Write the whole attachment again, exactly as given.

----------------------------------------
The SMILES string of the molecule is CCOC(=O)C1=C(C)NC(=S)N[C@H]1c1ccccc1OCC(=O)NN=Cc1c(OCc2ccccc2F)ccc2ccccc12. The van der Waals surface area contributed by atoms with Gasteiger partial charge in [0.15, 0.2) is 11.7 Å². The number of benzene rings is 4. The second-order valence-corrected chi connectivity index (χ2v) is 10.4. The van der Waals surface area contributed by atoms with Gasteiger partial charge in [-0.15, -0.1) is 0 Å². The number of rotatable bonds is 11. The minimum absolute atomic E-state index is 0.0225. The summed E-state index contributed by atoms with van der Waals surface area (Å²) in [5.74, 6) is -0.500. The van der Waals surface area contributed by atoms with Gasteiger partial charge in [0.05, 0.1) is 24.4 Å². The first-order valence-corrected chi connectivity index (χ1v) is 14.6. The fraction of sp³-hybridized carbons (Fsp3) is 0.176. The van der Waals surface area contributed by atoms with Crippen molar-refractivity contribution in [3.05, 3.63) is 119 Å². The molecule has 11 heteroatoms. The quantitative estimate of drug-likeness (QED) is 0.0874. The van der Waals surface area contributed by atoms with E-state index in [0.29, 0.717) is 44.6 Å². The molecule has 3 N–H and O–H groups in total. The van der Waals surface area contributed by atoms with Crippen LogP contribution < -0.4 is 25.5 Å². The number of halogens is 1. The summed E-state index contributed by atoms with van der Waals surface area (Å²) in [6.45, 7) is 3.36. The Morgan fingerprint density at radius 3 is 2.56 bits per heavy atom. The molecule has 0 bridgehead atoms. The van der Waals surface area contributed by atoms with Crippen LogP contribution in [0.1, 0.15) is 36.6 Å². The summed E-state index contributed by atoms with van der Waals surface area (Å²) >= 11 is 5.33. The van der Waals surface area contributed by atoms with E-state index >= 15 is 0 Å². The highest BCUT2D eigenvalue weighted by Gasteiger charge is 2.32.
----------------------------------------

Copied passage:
The SMILES string of the molecule is CCOC(=O)C1=C(C)NC(=S)N[C@H]1c1ccccc1OCC(=O)NN=Cc1c(OCc2ccccc2F)ccc2ccccc12. The van der Waals surface area contributed by atoms with Gasteiger partial charge in [0.15, 0.2) is 11.7 Å². The number of benzene rings is 4. The second-order valence-corrected chi connectivity index (χ2v) is 10.4. The van der Waals surface area contributed by atoms with Gasteiger partial charge in [-0.15, -0.1) is 0 Å². The number of rotatable bonds is 11. The minimum absolute atomic E-state index is 0.0225. The summed E-state index contributed by atoms with van der Waals surface area (Å²) in [5.74, 6) is -0.500. The van der Waals surface area contributed by atoms with Gasteiger partial charge in [0.05, 0.1) is 24.4 Å². The first-order valence-corrected chi connectivity index (χ1v) is 14.6. The fraction of sp³-hybridized carbons (Fsp3) is 0.176. The van der Waals surface area contributed by atoms with Crippen molar-refractivity contribution in [3.05, 3.63) is 119 Å². The molecule has 11 heteroatoms. The quantitative estimate of drug-likeness (QED) is 0.0874. The van der Waals surface area contributed by atoms with E-state index in [0.29, 0.717) is 44.6 Å². The molecule has 3 N–H and O–H groups in total. The van der Waals surface area contributed by atoms with Crippen LogP contribution < -0.4 is 25.5 Å². The number of halogens is 1. The summed E-state index contributed by atoms with van der Waals surface area (Å²) in [6.45, 7) is 3.36. The Morgan fingerprint density at radius 3 is 2.56 bits per heavy atom. The molecule has 0 bridgehead atoms. The van der Waals surface area contributed by atoms with Crippen LogP contribution in [0.1, 0.15) is 36.6 Å². The summed E-state index contributed by atoms with van der Waals surface area (Å²) >= 11 is 5.33. The van der Waals surface area contributed by atoms with E-state index >= 15 is 0 Å². The highest BCUT2D eigenvalue weighted by Gasteiger charge is 2.32.